Australia falls behind in software piracy fight

Australia has experienced a small increase in the use of pirated software in 2004, keeping the overall piracy rate well above comparable nations, according to a survey published by the Business Software Association of Australia (BSAA).The BSAA -- affiliated with global body the Business Software Alliance (BSA) and backed by software companies such as Microsoft, Symantec and Apple -- said 32 percent of software used in Australia in 2004 was pirated, up from 31 percent the previous year.

Australia has experienced a small increase in the use of pirated software in 2004, keeping the overall piracy rate well above comparable nations, according to a survey published by the Business Software Association of Australia (BSAA).

The BSAA -- affiliated with global body the Business Software Alliance (BSA) and backed by software companies such as Microsoft, Symantec and Apple -- said 32 percent of software used in Australia in 2004 was pirated, up from 31 percent the previous year. The survey -- conducted by International Data Corp -- found piracy slid by one percentage point in the United States, United Kingdom and New Zealand.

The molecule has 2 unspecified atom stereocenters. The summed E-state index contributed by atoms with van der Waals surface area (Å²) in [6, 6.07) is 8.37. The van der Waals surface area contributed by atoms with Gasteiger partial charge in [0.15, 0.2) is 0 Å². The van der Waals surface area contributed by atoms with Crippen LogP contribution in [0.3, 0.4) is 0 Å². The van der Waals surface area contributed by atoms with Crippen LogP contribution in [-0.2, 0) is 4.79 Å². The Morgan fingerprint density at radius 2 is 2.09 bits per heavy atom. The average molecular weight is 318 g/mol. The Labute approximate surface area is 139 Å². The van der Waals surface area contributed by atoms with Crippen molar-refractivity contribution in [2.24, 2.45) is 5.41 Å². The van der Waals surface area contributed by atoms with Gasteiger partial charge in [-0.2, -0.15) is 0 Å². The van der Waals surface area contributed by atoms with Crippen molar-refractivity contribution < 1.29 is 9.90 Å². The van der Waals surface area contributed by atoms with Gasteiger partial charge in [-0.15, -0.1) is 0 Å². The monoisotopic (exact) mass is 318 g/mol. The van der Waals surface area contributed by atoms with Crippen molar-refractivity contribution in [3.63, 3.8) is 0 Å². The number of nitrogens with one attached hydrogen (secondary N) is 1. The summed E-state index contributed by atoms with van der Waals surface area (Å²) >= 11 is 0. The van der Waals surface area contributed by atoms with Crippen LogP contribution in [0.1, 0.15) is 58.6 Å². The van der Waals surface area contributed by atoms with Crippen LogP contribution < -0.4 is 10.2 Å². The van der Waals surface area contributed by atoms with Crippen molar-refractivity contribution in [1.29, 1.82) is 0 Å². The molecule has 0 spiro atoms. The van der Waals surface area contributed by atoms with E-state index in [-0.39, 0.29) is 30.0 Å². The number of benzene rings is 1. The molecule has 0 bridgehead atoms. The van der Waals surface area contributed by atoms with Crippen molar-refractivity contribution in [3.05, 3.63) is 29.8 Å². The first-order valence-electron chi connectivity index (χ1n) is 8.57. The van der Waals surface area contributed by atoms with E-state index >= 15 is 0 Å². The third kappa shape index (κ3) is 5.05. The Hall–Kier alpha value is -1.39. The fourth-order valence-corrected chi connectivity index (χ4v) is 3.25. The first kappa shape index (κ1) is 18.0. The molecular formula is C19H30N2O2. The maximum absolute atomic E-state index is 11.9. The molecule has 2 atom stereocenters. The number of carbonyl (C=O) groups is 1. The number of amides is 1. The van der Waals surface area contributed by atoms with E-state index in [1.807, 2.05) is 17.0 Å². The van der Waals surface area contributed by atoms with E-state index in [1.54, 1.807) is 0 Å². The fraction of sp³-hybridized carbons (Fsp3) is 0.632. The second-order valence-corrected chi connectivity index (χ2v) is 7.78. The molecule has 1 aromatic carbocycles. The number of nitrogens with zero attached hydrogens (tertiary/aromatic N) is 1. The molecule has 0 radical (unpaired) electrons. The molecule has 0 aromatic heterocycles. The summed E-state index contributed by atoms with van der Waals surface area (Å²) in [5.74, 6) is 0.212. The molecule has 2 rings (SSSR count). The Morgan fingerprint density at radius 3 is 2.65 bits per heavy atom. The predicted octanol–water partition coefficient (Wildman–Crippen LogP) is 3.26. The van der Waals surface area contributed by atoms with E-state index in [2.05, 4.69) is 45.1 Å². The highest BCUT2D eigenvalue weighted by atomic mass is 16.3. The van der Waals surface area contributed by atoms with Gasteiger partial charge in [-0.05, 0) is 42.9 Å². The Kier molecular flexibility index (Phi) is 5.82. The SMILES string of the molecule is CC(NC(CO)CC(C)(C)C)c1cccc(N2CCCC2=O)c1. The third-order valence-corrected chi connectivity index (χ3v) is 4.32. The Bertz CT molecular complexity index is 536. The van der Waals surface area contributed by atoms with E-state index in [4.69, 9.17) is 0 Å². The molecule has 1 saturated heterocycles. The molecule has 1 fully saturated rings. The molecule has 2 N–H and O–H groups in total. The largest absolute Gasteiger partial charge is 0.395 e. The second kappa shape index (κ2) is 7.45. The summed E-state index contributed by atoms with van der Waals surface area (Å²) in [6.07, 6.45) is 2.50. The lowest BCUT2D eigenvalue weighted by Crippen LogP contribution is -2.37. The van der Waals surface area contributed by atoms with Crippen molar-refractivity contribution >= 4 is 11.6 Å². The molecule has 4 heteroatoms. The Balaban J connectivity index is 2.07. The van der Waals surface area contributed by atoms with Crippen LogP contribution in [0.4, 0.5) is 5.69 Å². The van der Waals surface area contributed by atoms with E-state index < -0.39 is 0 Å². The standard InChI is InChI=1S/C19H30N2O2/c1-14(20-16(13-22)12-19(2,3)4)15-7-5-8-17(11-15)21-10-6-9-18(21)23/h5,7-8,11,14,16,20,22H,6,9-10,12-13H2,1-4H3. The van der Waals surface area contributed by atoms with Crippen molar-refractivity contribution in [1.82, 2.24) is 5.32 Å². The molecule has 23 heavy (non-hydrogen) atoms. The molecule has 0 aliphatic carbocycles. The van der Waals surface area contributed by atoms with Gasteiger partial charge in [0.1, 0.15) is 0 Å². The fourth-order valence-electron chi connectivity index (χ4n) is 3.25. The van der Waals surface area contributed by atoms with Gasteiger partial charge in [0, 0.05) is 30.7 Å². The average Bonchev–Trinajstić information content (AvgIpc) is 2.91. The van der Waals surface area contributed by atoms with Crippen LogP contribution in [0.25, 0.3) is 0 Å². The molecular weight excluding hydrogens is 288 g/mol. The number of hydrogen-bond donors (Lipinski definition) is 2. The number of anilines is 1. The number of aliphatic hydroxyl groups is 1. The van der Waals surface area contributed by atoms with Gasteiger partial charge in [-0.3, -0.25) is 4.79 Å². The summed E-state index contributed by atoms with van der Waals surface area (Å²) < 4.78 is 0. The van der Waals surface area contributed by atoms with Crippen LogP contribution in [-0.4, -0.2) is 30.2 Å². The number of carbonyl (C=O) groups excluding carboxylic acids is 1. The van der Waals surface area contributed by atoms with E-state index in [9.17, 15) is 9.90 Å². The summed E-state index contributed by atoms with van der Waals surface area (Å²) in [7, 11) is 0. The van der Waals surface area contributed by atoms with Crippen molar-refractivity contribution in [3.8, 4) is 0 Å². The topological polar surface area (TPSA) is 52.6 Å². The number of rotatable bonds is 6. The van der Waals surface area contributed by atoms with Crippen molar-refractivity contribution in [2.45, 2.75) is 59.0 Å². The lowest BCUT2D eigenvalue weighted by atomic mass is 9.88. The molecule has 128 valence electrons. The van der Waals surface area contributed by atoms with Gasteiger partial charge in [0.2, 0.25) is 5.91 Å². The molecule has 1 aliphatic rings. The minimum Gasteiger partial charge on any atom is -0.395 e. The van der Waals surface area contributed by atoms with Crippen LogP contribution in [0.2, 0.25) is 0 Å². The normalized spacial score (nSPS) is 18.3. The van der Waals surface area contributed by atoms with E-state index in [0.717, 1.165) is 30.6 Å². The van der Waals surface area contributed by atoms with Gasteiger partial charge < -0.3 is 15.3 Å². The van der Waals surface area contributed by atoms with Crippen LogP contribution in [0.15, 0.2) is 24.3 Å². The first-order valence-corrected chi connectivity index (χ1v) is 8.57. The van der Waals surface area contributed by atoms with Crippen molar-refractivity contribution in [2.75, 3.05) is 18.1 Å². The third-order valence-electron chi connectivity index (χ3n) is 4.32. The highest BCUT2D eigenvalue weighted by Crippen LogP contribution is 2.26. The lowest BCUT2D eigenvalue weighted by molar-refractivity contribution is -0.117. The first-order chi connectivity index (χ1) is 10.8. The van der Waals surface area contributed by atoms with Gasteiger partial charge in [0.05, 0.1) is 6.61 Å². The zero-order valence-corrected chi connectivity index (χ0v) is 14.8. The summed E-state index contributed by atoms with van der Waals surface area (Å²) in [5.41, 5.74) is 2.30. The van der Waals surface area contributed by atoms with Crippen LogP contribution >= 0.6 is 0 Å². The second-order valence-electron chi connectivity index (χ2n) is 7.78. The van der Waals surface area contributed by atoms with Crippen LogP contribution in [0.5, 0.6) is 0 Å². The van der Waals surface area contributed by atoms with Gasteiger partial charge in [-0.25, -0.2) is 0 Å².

Jim Macnamara, chairman of the BSAA, said software piracy cost industry AU$545 million.

"While nearly a third of all software used in this country is pirated it will continue to stifle the development of our local IT industry... Software piracy costs local developers as well as international manufacturers, reduces tax revenue and costs jobs," said Macnamara.

According to the study, during 2004, software piracy rates in New Zealand, the United States and the United Kingdom dropped to 21 percent, 23 percent and 27 percent respectively.

"It is significant that Australia's software piracy rate continues to be substantially higher than other developed countries," said Macnamara.

However, the report's findings have been questioned by Foad Fadaghi, research director of the ICT Practice at Frost & Sullivan Australia. Fadaghi said the survey assumed that any software that has been pirated would otherwise have been bought legitimately, which is incorrect.

"You can not assume that all those that pirate software have the means to purchase the software," said Fadaghi.

Additionally, Fadaghi said that software vendors were not sensitive enough to the local currency when setting prices.

"In the Australian market, I believe software piracy is driven by price sensitivity. A lot of software vendors are converting [prices] from US dollars and the perception in this market is that they are gouging too much into the wallet," said Fadaghi, who was quick to point out that price is not a justification for using illegal software. "That is not a justification for piracy but it certainly is a driver."